If anything, these effects are too frequent and potent – there are already plenty of weapons in the game, and with pit-chiefs/crew feasibly generating weapons, the races can become a firework party. It can get a bit too stop-start in multiplayer, but it’s up to you if you make it that way.
On the ‘better’ side, there’s been a visual overhaul. The presentation in the menus is slick, and the karts themselves look great – a far cry from the cardboard milk floats and crash dummies of the original. The levels themselves still need attention – they’re all in the same art style rather than evoking the series they’re from – but generally the game no longer feels cheap. Nickelodeon Kart Racers 2: Grand Prix feels like a contender in the best kart racers stakes now, rather than the joke racer, although it never reaches the top tier of Mario Kart or Team Sonic Racing.
The driving was never bad in the original, but this time round the nuts have been tightened. For our tastes, the drifting was a touch erratic and initially unintuitive, but everything else feels weighty and hectic, which is where it should be. The level designs are better, but you’ll struggle to recall any of them: in particular, they opt for the same hazard of a creature/obstacle zigzagging across the track from right to left. Sure, the hazard switches out depending on the race, but you wish Bamtang had a bigger bag of tricks to pull from. It’s a level up from the original, but you’ll be aching for a Wario Stadium or Bowser’s Castle.
More unforgivingly, each level is based on a series, but the joy and uniqueness of the series never surfaces in the track design. These levels are nothing more than skins, and you might well reach the checkered flag without identifying the series that the track came from.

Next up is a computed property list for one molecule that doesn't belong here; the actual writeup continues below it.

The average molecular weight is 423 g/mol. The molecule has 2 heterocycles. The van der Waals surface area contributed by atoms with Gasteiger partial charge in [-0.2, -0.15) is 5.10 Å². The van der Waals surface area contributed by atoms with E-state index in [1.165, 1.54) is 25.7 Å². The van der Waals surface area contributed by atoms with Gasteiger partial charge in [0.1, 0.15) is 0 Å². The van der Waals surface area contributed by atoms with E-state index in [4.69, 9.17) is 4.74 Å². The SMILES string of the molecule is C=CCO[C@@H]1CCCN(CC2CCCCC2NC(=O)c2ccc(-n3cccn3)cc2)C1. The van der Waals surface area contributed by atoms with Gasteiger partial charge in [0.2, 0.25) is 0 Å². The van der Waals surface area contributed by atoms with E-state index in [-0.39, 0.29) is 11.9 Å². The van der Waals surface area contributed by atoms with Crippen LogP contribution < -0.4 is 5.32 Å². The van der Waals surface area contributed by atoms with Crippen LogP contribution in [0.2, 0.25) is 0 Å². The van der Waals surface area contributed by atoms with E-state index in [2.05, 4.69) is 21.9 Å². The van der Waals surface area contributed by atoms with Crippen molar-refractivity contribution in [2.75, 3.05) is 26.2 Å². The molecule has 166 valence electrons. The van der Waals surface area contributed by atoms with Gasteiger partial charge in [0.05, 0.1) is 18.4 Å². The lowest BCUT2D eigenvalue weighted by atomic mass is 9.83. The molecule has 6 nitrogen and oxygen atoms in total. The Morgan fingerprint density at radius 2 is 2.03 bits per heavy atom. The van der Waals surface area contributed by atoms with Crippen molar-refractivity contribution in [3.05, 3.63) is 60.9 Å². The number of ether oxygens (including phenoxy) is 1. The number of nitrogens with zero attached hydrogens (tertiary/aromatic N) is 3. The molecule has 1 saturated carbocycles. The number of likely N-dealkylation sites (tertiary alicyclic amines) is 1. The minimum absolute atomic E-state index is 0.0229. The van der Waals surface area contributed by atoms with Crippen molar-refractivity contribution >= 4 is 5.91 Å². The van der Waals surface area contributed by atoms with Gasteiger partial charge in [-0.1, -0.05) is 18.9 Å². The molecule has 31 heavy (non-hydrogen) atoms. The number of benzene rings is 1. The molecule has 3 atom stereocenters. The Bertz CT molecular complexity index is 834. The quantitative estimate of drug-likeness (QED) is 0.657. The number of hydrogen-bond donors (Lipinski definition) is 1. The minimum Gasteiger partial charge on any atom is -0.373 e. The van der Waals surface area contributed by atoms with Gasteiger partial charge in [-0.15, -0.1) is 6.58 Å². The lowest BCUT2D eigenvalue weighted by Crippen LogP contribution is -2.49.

There are more power-ups than before, and your enjoyment of them will depend on whether you forgive the wholesale theft from Mario Kart. The blue shell is now a jellyfish; the green shell is Tommy’s ball from Rugrats; the Bullet Bill is now Appa from Avatar: The Last Airbender. It makes for a balanced roster of weapons, but we wanted a little more. To a degree, the pit-chief and crew members save the day here, as you can augment your weapons to give them a bit more personality.
A quick note to some small additions that go a long way. Mario Kart has done a sensational job in adding accessibility controls, and Nickelodeon Kart Racers 2 has followed suit with assisted acceleration (although not assisted driving, which would have been welcome). The Easy difficulty too is pitched superbly for younger players. Mario Kart had been the only racer to really give my five-year old an on-ramp, but now we can add Nickelodeon Kart Racers 2 to the list.
This is also one of the best examples of satisfying progression in a kart game. Mario Kart never really nails the feeling that you’re getting something meaningful for your achievements, but here you definitely do. It sits next to Sonic & Sega All-Stars Racing in that regard, and you’ll be showered with characters, crew and car parts after every race.
Nickelodeon Kart Racers 2: Grand Prix on Xbox One is not just an incremental improvement on the original: this is a gold-mushroom boost into the distance. While it doesn’t quite get on the karting podium – the identikit weapons and flat courses scupper that – it’s a solid kart game which rewards you for persisting with it. If the jump in quality is as large with Nickelodeon Kart Racers 3, we’re going to have a hell of a race for the best kart game.